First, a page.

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Publication numberUS4502382 A
Publication typeGrant
Application numberUS 06/540,213
Publication dateMar 5, 1985
Filing dateOct 7, 1983
Priority dateJan 28, 1983
Fee statusLapsed
Also published asDE3402621A1, DE3402621C2
Publication number06540213, 540213, US 4502382 A, US 4502382A, US-A-4502382, US4502382 A, US4502382A
InventorsMasao Kunita, Toshio Kurihara
Original AssigneeCitizen Watch Company Limited
Export CitationBiBTeX, EndNote, RefMan
External Links: USPTO, USPTO Assignment, Espacenet
Head for impact type of dot line printer
US 4502382 A
Abstract
A head for an impact type of dot line printer comprising an array of printer wires mounted on leaf springs for forming dots on a printing paper, selectively controlled for impact on the paper by signals applied to corresponding magnetic flux circuit paths comprising coils formed on coil cores and permanent magnets, and having an improved form of construction whereby each printer wire is controlled by an independent magnetic flux circuit path and with pairs of coil cores being mounted on separate magnetic flux path members. The configuration enables a high density of printer wires to be achieved, with elimination of magnetic interference between adjacent magnetic flux circuit paths leading to uniform printing density.
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Claims(6)
What is claimed is:
1. A head for an impact type of dot printer, comprising:
a frame formed of a non-magnetic material and having an elongated shape;
a plurality of first yokes formed of a magnetically permeable material, arrayed along the direction of elongation of said frame and fixedly attached thereto, with a gap of fixed width being provided between mutually adjacent ones of said first yokes;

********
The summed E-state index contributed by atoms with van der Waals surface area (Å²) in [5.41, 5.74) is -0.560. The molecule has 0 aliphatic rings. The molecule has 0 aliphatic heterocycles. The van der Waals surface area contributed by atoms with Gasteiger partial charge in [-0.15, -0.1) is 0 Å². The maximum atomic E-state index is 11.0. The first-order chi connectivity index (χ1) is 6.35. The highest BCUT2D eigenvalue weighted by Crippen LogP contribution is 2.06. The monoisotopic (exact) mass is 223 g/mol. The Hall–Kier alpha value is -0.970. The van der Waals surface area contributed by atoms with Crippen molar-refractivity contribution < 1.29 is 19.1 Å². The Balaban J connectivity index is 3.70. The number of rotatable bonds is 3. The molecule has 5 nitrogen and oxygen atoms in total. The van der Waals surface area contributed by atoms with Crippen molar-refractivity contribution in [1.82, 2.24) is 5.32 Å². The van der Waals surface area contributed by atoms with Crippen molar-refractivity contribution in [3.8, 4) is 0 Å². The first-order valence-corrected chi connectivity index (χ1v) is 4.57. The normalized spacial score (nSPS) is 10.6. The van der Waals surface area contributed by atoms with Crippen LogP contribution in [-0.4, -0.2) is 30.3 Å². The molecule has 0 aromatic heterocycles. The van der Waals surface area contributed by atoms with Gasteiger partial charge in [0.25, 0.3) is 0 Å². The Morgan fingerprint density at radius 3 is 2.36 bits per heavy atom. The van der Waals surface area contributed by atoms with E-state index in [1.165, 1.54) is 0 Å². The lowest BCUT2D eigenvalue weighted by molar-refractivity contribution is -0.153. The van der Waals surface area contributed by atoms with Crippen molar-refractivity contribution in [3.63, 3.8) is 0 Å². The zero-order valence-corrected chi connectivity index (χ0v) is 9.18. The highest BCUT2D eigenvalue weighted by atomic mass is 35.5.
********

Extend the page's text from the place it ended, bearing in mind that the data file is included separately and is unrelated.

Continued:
a plurality of coil cores arrayed at regular intervals along the direction of elongation of said frame, with a pair of said coil cores being fixedly attached to each of said first yokes and disposed to protrude outward therefrom;
a plurality of coils, each formed on a corresponding one of said coil cores;
a plurality of magnet blocks arrayed along the direction of elongation of said frame, each provided with attachment means, with a gap of fixed width being provided between mutually adjacent ones of said magnet blocks, each of said magnet blocks being positioned such as to span a gap between a pair of mutually adjacent ones of said first yokes, and each comprising a permanent magnet and a second yoke mutually fixedly attached to form an integral unit, each of said second yokes being formed of a magnetically permeable material and having a pair of magnetic coupling portions formed at one end thereof, said magnetic coupling portions being disposed respectively closely adjacent to and separated by an air gap of fixed width from the end portions of a corresponding pair of said coil cores which are disposed on opposite sides of a gap formed between a corresponding pair of said first yokes to which said pair of coil cores are respectively fixedly attached, whereby said permanent magnet has one magnetic pole thereof coupled to a corresponding one of said second yokes and the opposite magnetic pole thereof coupled through said pair of coil cores to said first yokes on which said coil cores are attached;
a plurality of leaf springs arrayed along the direction of elongation of said frame, each of said leaf springs having one end thereof fixedly attached to said frame and having the free end thereof disposed adjacent to the outer end of a corresponding one of said coil cores;
a plurality of armatures, each formed of a magnetically permeable material and fixedly attached at the free end of a corresponding one of said leaf springs, and;
a plurality of printer rods arrayed along the direction of elongation of said frame, each of said printer rods being fixedly attached to a corresponding one of said armatures and protruding outward therefrom;
each of said magnet blocks acting in conjunction with said corresponding pair of first yokes and a corresponding pair of said armatures to form a corresponding pair of magnetic flux circuits for the magnetic flux of said permanent magnet, said magnetic flux circuits acting to normally retain the free ends of corresponding ones of said leaf springs in contact with the ends of said corresponding pair of coil cores by magnetic attraction acting upon said corresponding pair of armatures in opposition to the forces of said leaf springs, each of said coils being responsive to apulse of drive current passed therethrough for momentarily producing a magnetic flux which acts in opposition to the magnetic flux of the corresponding permanent magnet to thereby momentarily release the corresponding leaf spring from the magnetically attracted condition thereof.